The Pentagon this week created a new office to track and analyze unidentified aerial phenomena – a new nomenclature for unidentified flying objects (UFOs) – in US special-use airspace, as the space reserved for training and other maneuvers is designated military.
The creation of the Airborne Object Management Synchronization and Identification Group (Aoimsg) was informed in a memorandum signed by Assistant Secretary of Defense Kathleen Hicks, who claimed in the document that UFOs pose a potential risk to aircrews and raise national security concerns.
The new group will have the attributions of creating a standard system for reporting such occurrences to the Department of Defense, collecting and analyzing operational, intelligence and counterintelligence data and developing approaches to prevent or mitigate risks posed by unidentified aerial phenomena, among others.
In June of this year, the office of the director of US National Intelligence released a preliminary report on these phenomena, which gathered information on UFOs sighted by military aviators and which were collected by systems deemed reliable by National Intelligence.
“These reports describe incidents that occurred between 2004 and 2021, with the majority occurring in the past two years, as the new reporting mechanism has become better known to the military aviation community. We were able to identify an unidentified aerial phenomenon reported with high confidence. In this case, we identify the object as a large, deflating balloon. The others remain inexplicable”, pointed out the report.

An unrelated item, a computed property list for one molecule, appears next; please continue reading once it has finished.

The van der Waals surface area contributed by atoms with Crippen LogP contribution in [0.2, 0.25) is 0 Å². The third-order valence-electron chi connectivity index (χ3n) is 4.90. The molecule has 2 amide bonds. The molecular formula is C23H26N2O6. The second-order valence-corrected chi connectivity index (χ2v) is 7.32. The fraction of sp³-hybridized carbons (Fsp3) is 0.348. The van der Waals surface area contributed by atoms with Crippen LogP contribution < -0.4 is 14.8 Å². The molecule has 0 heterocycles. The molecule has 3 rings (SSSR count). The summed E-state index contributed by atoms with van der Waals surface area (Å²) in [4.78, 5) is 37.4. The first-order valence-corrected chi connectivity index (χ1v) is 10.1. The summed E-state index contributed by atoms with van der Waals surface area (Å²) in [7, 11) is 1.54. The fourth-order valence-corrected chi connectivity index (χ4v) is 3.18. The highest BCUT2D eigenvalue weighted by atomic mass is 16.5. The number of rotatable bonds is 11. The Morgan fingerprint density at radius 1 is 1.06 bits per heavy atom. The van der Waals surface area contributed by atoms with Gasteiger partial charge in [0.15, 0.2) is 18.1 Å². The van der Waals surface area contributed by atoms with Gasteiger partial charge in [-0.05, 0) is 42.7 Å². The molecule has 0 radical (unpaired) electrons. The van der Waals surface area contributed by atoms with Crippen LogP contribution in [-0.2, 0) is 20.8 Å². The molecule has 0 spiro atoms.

Altogether, there were 144 reports originating from US government sources, of which 80 involved observation with multiple sensors. “Most reports described unidentified aerial phenomena as objects that disrupted previously planned training or other military activity,” added National Intelligence.
The agency emphasized that unidentified aerial phenomena pose a danger to flight safety and may pose a broader risk “if some cases represent sophisticated action against US military activities by a foreign government or demonstrate innovative aerospace technology by an adversary potential”.
Tara Copp, a Pentagon operative at the military news website Defense One, noted in an article published after the new group was announced that the June report neither proves nor disproves that extraterrestrial technology is behind the unidentified air phenomena described. , in which flying objects maneuvered in ways beyond the known capabilities of the United States and its geopolitical rivals.
She stressed that the big news is that the matter is being brought into the spotlight of American defense strategy, rather than being treated with the secrecy that has always sparked folklore and conspiracy theories – and at a time when new weapons developed by adversaries do the US Joint Chiefs of Staff, General Mark Milley, sees a “Sputnik moment.”
“The creation of the office is important; for years, reports from Naval Aviation pilots were dismissed and aviators were reluctant to discuss such encounters. Bringing the office into the mainstream, where it will articulate with National Intelligence and have the high-level contribution of the Joint Chiefs of Staff, the signal is that, amidst new technologies being rapidly implemented by China and Russia, whatever it may be that pilots are seeing there, the Pentagon wants to know more about it,” Copp said.
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